Finally in a previous post you pushed the same claim, but that time it was 11 Domain Controllers struggling to support 2000 users. Different customer? Some very heavy layoffs? Or just making stuff up from whole cloth?

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Re: never heard of AD failing for any reason other than user incompetence

Oh, I've been there when AD failed big time and it wasn't user incompetence.

Only management can screw up this big:

They wouldn't let the admins point to a proper public time server so it was left on its defaults. And the defaults defaulted to the ancient Cisco core switch that they wouldn't pay to upgrade. And for whatever reason the core switch reset itself to the default date in its BIOS. At which point the AD servers reset. And then started tombstoning all the active sessions on the network because the date differential was too big.

But your general point stands: it failed because the wetware responsible for designing and maintaining it failed to follow best practices. And yes there were several MSCEs with years of experience somewhere in the mix. Of course the person screaming the loudest about the bad configurations and equipment practices didn't so he was soundly ignored.

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Anonymous Coward

Re: Betting against Microsoft tends to be a bad idea in everything but game consoles? really?.

A bit late to reply, but this post deserves it:

1- I'm not Eadon

2- ATM's/POS: do you mean that the number of ATMs/POS is bigger than the number of home routers, TV settop boxes, media players, etc? mmm... you surely live in an area with high concentration of... banks??

3- Arcade machines: last time I checked, Xbox was only winning in the US of A against PS3. Everywhere else it's PS3. Globally, Wii wins, of course. MS has lost the console wars.

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Paris Hilton

The world turns

eDirectory knock(s/ed) spots off AD years ago quite literally. AD has always been just about good enough for pretty small set ups.

The KCC bollocks annoys me intensely and it doesn't usually work properly without assistance and the speed of convergence is dreadful unless you force it along (yes I do know what I am doing wrt star and fully meshed topologies). It's frankly crap and unnecessary.

I see no evidence of multi in and outbound sync, different speeds for different attributes and a woeful lack of built in object types.

You have to DNS federate everything.

As for the sheer number of naming attributes for a user object - it's arse.

The PDC emulator and the other FSMO things are awful hangovers from the old days. Why the hell do you need a Schema Master thing anyway in this day and age and why the blazes do you have to register a .DLL to even see the bloody thing in a GUI?

I'm bored of this - I can't even be bothered to get excited about whinging about AD any more. Yes, its popular but it's still shit.

Cheers

Jon

Paris - because when I read "AD Admin" writ in bold on a CV that's what I think of the writer ...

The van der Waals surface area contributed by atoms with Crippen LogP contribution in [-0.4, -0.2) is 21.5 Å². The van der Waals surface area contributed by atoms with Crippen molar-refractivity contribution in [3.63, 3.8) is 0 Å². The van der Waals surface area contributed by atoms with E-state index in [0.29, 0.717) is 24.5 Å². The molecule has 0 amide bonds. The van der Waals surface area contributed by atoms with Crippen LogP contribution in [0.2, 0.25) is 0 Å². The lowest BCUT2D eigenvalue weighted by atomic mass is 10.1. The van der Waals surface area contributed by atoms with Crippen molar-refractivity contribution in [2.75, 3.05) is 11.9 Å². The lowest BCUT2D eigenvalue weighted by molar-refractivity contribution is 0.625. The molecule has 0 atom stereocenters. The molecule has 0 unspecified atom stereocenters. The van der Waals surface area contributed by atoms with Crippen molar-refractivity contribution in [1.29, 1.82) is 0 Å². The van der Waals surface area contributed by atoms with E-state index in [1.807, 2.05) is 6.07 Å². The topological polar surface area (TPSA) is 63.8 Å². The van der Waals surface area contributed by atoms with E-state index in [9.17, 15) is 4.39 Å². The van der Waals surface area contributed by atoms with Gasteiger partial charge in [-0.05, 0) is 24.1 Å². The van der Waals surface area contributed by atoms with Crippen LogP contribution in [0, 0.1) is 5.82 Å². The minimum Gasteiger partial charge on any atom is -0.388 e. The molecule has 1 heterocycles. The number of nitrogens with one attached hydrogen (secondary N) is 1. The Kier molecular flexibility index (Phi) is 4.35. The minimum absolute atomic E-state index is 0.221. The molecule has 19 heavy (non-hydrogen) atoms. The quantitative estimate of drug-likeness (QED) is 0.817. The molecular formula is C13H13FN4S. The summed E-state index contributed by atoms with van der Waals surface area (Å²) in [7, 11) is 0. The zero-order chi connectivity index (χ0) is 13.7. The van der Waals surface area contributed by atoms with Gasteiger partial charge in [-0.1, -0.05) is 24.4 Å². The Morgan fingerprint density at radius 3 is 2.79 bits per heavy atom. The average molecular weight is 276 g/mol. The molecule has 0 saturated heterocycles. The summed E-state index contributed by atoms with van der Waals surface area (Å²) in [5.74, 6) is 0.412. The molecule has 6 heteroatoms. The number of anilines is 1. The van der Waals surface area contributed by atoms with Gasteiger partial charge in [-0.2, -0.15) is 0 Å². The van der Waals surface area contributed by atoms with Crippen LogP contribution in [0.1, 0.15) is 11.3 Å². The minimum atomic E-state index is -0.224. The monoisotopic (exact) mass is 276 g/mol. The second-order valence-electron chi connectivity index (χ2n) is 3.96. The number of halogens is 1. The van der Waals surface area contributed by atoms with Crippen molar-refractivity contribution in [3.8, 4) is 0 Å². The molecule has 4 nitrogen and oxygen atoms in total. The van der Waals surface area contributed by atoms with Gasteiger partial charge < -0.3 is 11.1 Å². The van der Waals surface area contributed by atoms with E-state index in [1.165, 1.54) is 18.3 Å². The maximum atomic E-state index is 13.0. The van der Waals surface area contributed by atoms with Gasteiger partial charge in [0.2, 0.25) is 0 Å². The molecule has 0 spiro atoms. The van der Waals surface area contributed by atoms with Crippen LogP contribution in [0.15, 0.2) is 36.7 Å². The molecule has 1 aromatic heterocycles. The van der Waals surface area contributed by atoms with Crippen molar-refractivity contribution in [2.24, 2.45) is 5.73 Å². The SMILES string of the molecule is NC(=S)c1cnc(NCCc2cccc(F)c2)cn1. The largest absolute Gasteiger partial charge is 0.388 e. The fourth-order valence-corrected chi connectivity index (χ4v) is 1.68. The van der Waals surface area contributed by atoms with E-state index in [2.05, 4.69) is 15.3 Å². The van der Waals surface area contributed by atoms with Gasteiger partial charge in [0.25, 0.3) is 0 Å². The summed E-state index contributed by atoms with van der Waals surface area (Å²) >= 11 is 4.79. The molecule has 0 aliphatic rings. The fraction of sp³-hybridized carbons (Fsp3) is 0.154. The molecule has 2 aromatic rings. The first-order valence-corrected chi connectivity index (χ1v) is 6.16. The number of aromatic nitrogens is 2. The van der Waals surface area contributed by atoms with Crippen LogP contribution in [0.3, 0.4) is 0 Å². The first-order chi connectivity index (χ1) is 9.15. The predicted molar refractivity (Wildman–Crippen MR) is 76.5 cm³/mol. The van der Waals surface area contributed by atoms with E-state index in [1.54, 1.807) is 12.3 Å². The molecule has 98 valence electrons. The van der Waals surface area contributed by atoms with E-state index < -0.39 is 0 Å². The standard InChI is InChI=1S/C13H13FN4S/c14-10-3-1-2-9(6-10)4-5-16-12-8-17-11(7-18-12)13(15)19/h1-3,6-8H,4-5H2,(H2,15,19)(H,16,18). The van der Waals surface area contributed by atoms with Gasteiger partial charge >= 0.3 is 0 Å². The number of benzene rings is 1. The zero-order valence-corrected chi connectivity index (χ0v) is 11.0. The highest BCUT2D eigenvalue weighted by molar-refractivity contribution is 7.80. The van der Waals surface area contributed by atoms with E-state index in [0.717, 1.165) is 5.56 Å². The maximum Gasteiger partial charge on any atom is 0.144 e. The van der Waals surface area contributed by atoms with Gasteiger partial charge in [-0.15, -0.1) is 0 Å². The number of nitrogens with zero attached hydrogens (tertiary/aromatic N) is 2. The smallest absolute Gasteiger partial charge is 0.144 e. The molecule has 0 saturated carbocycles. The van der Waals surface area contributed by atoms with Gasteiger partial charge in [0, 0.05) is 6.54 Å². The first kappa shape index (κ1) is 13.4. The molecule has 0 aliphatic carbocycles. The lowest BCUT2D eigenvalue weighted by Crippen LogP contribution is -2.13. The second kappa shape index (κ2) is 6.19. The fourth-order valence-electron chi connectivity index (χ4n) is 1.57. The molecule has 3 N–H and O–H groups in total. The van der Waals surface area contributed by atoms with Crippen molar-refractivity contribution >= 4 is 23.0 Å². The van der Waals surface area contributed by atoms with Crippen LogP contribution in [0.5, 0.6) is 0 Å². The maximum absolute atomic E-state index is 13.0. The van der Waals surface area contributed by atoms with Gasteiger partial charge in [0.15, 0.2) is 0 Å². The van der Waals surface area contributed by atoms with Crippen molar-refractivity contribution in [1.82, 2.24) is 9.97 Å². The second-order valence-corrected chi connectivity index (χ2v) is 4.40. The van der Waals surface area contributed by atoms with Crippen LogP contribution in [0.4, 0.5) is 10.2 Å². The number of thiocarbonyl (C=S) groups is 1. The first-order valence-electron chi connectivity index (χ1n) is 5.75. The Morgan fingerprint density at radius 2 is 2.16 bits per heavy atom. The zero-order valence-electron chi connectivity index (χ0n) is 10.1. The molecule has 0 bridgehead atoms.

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Re: The world turns

"Yes, its popular but it's still shit."

Ahh there lies the total problem with your point of view and of so many people who comment on technology trends. You really think that AD is shit and yet has gained massive acceptance and popularity from small business to massive enterprise?

eDirectory was a fantastic product, but it had its flaws, as does Microsoft's AD. But if eDirectory was the vast superior solution, how come its use is in massive decline?

I feel you need to take off those worn out glasses and get a fresh set of lenses through which to view the technology world.

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Bronze badge

Re: The world turns

> eDirectory knock(s/ed) spots off AD years ago quite literally. AD has always been just about good enough for pretty small set ups.

That is why you set up multiple AD servers and use sites properly

> The KCC bollocks annoys me intensely and it doesn't usually work properly without assistance and the speed of convergence is dreadful unless you force it along (yes I do know what I am doing wrt star and fully meshed topologies). It's frankly crap and unnecessary.

The hell are you talking about? Active Directory has no concepts of topologies.

> I see no evidence of multi in and outbound sync, different speeds for different attributes and a woeful lack of built in object types

Stop using Server 2000 and join us in the present

> You have to DNS federate everything.

Your point?

> As for the sheer number of naming attributes for a user object - it's arse.

You know you don't have to use them. They are there for the convenience of developers and admins and provides a handy place to keep user info

>The PDC emulator and the other FSMO things are awful hangovers from the old days.

If you don't use them, they don't do anything. They are there in case you have old systems or Linux boxes that need a PDC. Why are you so opposed to backward compatibility?

> Why the hell do you need a Schema Master thing anyway in this day and age

So you have a server with an 'authoritative' copy of the schema, that the point of it. Anything that is clustered / distributed require such a role

>and why the blazes do you have to register a .DLL to even see the bloody thing in a GUI?

Because you are still using XP, upgrade to an OS that isn't 10 yeas old.

>I'm bored of this - I can't even be bothered to get excited about whinging about AD any more. Yes, its popular but it's still shit.

Wahhh

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Silver badge
Facepalm

Re: The world turns

eDirectory was a fantastic product, but it had its flaws, as does Microsoft's AD. But if eDirectory was the vast superior solution, how come its use is in massive decline?

The one LDAP solution that I've seen installed more than AD, and used by the financial sector is Sun's DSEE. And yes, it actually outperforms AD everywhere, and it's used in the financial and telecoms sector. In fact, it is one of the Sun products that actually survived the Oracle acquisition because of this, and its offspring OpenDS was morphed into the Oracle Unified Directory.